American Emergency Medical Insurance for International Visitors

If you’re planning on buying a car, RV, or motorcycle in the United States, you’ll need insurance.  But if you’re visiting from another country, American insurance can be confusing, so we’re breaking it down for you in a three part series on American auto liability insurance, American Property Damage Insurance, and American emergency medical insurance.

This articles focuses on American emergency medical insurance, which covers injuries you may suffer from an accident that you cause.  If you cause an accident in America, Auto Liability Insurance covers the medical bills of third party(ies) you injure, but it does not cover your own medical bills.  Similarly, Auto Property Damage Insurance only covers damage to your property, not to your person.

American Emergency Medical Insurance for International Visitors Overview

If you’re visiting from the UK, Australia, New Zealand, or anywhere else with universal healthcare, paying for healthcare or health insurance may never have crossed your mind.  We do not have universal healthcare in the United States, and medical costs can quickly add up if you’re in an accident.

Emergency medical insurance is likely the best solution to cover medical costs for international visitors. Most travel insurance packages will cover emergency medical expenses and/or costs to transport you back to your home country (where your medical costs are covered by your insurance).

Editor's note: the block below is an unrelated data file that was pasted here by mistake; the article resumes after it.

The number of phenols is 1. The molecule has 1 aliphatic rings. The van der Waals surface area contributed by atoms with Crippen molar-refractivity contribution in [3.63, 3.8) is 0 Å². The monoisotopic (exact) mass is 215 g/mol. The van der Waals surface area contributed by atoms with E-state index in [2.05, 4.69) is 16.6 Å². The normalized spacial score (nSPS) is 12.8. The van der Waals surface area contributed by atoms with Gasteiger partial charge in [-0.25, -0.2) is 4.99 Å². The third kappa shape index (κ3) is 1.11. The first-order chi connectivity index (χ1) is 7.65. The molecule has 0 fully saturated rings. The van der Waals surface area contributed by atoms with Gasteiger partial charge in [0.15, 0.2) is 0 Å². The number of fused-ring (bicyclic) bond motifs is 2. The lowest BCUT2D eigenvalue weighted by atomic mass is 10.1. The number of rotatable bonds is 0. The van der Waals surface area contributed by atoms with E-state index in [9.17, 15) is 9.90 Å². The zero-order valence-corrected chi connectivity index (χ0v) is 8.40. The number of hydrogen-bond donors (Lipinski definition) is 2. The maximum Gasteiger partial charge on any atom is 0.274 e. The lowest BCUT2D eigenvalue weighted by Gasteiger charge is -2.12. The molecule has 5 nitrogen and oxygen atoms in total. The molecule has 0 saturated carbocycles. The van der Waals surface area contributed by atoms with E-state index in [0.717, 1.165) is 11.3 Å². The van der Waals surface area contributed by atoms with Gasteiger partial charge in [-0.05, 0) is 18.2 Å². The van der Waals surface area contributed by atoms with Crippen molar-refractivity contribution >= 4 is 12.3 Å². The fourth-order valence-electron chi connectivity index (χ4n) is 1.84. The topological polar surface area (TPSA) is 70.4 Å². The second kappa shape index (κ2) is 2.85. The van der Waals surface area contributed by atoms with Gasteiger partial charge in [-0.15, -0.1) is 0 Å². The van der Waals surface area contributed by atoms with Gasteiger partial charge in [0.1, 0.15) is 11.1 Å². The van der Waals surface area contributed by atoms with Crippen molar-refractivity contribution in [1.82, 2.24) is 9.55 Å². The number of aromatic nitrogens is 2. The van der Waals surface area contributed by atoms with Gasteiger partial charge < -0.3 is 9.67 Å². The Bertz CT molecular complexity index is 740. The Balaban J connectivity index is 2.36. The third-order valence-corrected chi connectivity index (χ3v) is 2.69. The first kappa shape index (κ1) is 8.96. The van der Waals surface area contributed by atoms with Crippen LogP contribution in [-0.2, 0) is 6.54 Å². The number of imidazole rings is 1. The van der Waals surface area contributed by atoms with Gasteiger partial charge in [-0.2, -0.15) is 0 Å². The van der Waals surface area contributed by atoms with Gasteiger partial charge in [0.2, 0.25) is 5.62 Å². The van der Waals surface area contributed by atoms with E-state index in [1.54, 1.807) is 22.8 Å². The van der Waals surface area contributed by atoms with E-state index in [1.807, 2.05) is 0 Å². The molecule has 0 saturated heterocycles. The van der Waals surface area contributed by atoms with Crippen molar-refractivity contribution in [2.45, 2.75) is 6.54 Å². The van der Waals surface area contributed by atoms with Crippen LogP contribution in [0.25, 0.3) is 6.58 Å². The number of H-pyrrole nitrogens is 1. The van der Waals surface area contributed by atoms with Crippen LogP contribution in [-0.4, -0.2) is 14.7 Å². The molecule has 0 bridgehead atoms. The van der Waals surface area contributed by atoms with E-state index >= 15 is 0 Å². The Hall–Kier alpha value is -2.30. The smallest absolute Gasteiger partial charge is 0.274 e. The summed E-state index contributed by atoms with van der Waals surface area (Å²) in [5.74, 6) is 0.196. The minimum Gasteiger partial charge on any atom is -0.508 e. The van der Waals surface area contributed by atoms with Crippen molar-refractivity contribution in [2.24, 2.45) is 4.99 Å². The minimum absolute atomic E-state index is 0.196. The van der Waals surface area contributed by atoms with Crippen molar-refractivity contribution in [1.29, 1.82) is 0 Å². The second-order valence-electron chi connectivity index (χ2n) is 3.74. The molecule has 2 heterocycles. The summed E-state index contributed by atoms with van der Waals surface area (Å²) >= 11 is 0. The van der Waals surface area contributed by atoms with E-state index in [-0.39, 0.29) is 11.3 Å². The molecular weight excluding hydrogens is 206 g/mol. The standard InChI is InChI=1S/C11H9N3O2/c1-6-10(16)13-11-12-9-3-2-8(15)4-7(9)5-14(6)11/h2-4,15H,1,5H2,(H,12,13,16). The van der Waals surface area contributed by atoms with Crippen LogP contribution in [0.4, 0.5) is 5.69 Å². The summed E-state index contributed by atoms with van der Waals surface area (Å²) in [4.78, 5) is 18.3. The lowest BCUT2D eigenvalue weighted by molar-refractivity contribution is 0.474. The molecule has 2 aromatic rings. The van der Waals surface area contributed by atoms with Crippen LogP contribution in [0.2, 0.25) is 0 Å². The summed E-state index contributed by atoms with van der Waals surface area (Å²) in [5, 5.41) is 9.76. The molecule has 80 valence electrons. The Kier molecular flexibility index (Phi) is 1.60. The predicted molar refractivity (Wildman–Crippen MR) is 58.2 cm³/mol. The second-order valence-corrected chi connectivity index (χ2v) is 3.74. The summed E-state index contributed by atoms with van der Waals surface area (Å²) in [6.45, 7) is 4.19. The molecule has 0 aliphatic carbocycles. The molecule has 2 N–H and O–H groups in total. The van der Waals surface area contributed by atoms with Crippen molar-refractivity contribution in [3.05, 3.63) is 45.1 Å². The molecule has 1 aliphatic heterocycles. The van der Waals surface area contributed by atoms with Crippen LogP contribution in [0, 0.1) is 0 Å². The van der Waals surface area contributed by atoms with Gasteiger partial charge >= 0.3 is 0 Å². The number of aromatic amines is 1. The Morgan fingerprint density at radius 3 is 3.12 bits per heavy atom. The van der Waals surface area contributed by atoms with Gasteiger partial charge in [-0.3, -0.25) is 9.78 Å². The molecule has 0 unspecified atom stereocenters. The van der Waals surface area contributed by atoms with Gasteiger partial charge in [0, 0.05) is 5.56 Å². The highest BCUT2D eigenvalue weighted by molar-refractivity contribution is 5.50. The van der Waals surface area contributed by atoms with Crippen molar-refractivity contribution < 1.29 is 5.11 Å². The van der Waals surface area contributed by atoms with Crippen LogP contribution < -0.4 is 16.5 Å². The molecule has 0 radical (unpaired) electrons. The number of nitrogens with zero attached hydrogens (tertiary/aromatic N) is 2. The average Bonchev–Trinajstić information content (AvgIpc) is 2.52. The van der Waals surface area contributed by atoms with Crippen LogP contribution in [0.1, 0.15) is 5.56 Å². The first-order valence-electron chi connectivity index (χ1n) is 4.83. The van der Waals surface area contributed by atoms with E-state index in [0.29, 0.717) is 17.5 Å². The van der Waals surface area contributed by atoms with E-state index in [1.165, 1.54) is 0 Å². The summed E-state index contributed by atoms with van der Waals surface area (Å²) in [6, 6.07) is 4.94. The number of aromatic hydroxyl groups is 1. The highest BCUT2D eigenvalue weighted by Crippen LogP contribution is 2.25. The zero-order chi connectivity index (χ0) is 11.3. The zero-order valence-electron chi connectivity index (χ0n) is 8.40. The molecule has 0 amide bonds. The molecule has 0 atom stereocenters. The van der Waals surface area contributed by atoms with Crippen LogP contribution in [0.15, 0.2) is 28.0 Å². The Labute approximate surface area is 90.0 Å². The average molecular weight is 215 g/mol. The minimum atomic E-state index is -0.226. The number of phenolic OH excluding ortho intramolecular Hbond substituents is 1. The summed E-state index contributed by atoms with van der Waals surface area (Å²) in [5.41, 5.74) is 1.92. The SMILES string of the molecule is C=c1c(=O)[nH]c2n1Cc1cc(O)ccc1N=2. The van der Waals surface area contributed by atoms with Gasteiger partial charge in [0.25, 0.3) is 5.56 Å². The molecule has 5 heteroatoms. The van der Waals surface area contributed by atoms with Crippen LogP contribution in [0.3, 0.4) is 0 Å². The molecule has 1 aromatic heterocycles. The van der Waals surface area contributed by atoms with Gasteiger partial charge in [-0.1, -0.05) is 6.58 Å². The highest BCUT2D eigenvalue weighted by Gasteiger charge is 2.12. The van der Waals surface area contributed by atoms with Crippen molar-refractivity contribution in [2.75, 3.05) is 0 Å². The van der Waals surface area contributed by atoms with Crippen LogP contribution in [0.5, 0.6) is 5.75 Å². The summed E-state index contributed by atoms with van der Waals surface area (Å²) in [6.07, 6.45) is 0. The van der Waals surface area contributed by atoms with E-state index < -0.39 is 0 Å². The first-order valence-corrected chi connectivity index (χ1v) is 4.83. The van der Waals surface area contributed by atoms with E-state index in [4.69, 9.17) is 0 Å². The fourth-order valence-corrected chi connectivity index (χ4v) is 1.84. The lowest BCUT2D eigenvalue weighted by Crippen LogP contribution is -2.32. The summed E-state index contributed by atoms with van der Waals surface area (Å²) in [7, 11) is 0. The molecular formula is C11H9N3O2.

There are four key components in an emergency medical insurance policy: the limit, exclusions, the deductible, and the premium.  Let’s go over them one by one.

Limit

The limit of an emergency medical insurance policy is the maximum the insurer will pay for your medical bills.  An emergency medical insurance policy will often pay your American medical bills or, if you’re in a condition to be transported, the cost to repatriate you to your home country (where, presumably, you have coverage.)

Exclusions

Your emergency medical insurance policy will list a number of activities that are excluded from coverage.  For instance, your policy may not cover you if you’re injured while drag racing, skydiving, or doing any other activities your insurer considers too risky to insure.

Your emergency medical insurance policy probably also won’t cover prescriptions, ongoing care, or preexisting conditions.

Deductible

The deductible (referred to in the UK, Australia, New Zealand, and many other countries as the excess) is the amount you pay before your insurance kicks in.

For example, if you have emergency medical insurance policy with a $1,000 deductible, and you cause an accident in which you suffer injuries that result in $5,000 of medical costs, you are responsible for the first $1,000 and your insurance will pay the remaining $4,000.

Premium

The final component in a travel health insurance policy is the premium, which is the amount you pay for the policy.

The higher the limits of your policy, the higher the premium you’ll pay, and the higher the deductible you agree to pay, the lower premium you’ll pay.

Putting it all together

If you’re planning a road trip around America, don’t overlook your own health.  Medical costs here can add up quickly, and we don’t have universal coverage. It may make sense to supplement your auto liability and property damage coverage with emergency medical insurance to cover any unexpected costs that might occur.


For more information on liability insurance, which covers you against damage you may cause to others, click here.  For more information on property damage insurance, which covers your own vehicle in the event of an accident that you may cause, click here.